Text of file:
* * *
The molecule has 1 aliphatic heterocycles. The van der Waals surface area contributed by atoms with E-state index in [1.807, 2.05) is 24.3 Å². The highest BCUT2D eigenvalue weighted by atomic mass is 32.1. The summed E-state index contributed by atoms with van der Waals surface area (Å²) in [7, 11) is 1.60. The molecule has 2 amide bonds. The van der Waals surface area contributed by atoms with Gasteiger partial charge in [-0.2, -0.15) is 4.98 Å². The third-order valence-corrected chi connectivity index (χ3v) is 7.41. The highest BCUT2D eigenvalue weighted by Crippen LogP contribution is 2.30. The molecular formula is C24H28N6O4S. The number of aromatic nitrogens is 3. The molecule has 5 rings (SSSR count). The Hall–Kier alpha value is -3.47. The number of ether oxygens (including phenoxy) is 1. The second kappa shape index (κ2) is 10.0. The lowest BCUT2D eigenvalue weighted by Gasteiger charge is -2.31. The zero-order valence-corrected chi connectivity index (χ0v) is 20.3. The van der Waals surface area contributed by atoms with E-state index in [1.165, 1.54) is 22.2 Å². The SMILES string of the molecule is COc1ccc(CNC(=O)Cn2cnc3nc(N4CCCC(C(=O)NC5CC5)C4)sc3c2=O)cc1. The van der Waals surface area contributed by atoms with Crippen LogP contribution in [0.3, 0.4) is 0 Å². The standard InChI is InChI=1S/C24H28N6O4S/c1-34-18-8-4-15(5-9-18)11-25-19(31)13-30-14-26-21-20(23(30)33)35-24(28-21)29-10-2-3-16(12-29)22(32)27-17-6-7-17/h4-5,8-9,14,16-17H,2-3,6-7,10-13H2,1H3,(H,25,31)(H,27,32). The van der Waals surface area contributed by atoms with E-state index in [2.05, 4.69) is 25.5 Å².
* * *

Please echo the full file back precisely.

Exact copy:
The molecule has 1 aliphatic heterocycles. The van der Waals surface area contributed by atoms with E-state index in [1.807, 2.05) is 24.3 Å². The highest BCUT2D eigenvalue weighted by atomic mass is 32.1. The summed E-state index contributed by atoms with van der Waals surface area (Å²) in [7, 11) is 1.60. The molecule has 2 amide bonds. The van der Waals surface area contributed by atoms with Gasteiger partial charge in [-0.2, -0.15) is 4.98 Å². The third-order valence-corrected chi connectivity index (χ3v) is 7.41. The highest BCUT2D eigenvalue weighted by Crippen LogP contribution is 2.30. The molecular formula is C24H28N6O4S. The number of aromatic nitrogens is 3. The molecule has 5 rings (SSSR count). The Hall–Kier alpha value is -3.47. The number of ether oxygens (including phenoxy) is 1. The second kappa shape index (κ2) is 10.0. The lowest BCUT2D eigenvalue weighted by Gasteiger charge is -2.31. The zero-order valence-corrected chi connectivity index (χ0v) is 20.3. The van der Waals surface area contributed by atoms with E-state index in [1.165, 1.54) is 22.2 Å². The SMILES string of the molecule is COc1ccc(CNC(=O)Cn2cnc3nc(N4CCCC(C(=O)NC5CC5)C4)sc3c2=O)cc1. The van der Waals surface area contributed by atoms with Crippen LogP contribution in [0.3, 0.4) is 0 Å². The standard InChI is InChI=1S/C24H28N6O4S/c1-34-18-8-4-15(5-9-18)11-25-19(31)13-30-14-26-21-20(23(30)33)35-24(28-21)29-10-2-3-16(12-29)22(32)27-17-6-7-17/h4-5,8-9,14,16-17H,2-3,6-7,10-13H2,1H3,(H,25,31)(H,27,32). The van der Waals surface area contributed by atoms with E-state index in [2.05, 4.69) is 25.5 Å².